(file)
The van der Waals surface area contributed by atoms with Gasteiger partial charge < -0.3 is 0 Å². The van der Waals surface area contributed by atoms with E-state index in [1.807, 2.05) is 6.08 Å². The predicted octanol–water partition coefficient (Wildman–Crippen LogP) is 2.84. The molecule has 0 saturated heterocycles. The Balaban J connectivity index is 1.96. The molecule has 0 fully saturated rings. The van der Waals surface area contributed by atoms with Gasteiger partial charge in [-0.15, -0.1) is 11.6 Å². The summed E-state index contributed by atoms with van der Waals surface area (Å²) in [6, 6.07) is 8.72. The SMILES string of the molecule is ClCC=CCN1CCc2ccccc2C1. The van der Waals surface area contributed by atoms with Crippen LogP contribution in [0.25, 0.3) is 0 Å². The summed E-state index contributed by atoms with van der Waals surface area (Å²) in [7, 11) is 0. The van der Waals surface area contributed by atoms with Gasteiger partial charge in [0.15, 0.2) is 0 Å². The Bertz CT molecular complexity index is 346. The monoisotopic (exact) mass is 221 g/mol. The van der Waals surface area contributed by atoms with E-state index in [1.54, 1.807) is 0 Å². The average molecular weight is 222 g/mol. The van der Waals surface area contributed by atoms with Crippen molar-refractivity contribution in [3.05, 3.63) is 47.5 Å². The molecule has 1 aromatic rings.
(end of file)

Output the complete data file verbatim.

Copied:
The van der Waals surface area contributed by atoms with Gasteiger partial charge < -0.3 is 0 Å². The van der Waals surface area contributed by atoms with E-state index in [1.807, 2.05) is 6.08 Å². The predicted octanol–water partition coefficient (Wildman–Crippen LogP) is 2.84. The molecule has 0 saturated heterocycles. The Balaban J connectivity index is 1.96. The molecule has 0 fully saturated rings. The van der Waals surface area contributed by atoms with Gasteiger partial charge in [-0.15, -0.1) is 11.6 Å². The summed E-state index contributed by atoms with van der Waals surface area (Å²) in [6, 6.07) is 8.72. The SMILES string of the molecule is ClCC=CCN1CCc2ccccc2C1. The van der Waals surface area contributed by atoms with Crippen LogP contribution in [0.25, 0.3) is 0 Å². The summed E-state index contributed by atoms with van der Waals surface area (Å²) in [7, 11) is 0. The van der Waals surface area contributed by atoms with Gasteiger partial charge in [0.15, 0.2) is 0 Å². The Bertz CT molecular complexity index is 346. The monoisotopic (exact) mass is 221 g/mol. The van der Waals surface area contributed by atoms with E-state index in [1.54, 1.807) is 0 Å². The average molecular weight is 222 g/mol. The van der Waals surface area contributed by atoms with Crippen molar-refractivity contribution in [3.05, 3.63) is 47.5 Å². The molecule has 1 aromatic rings.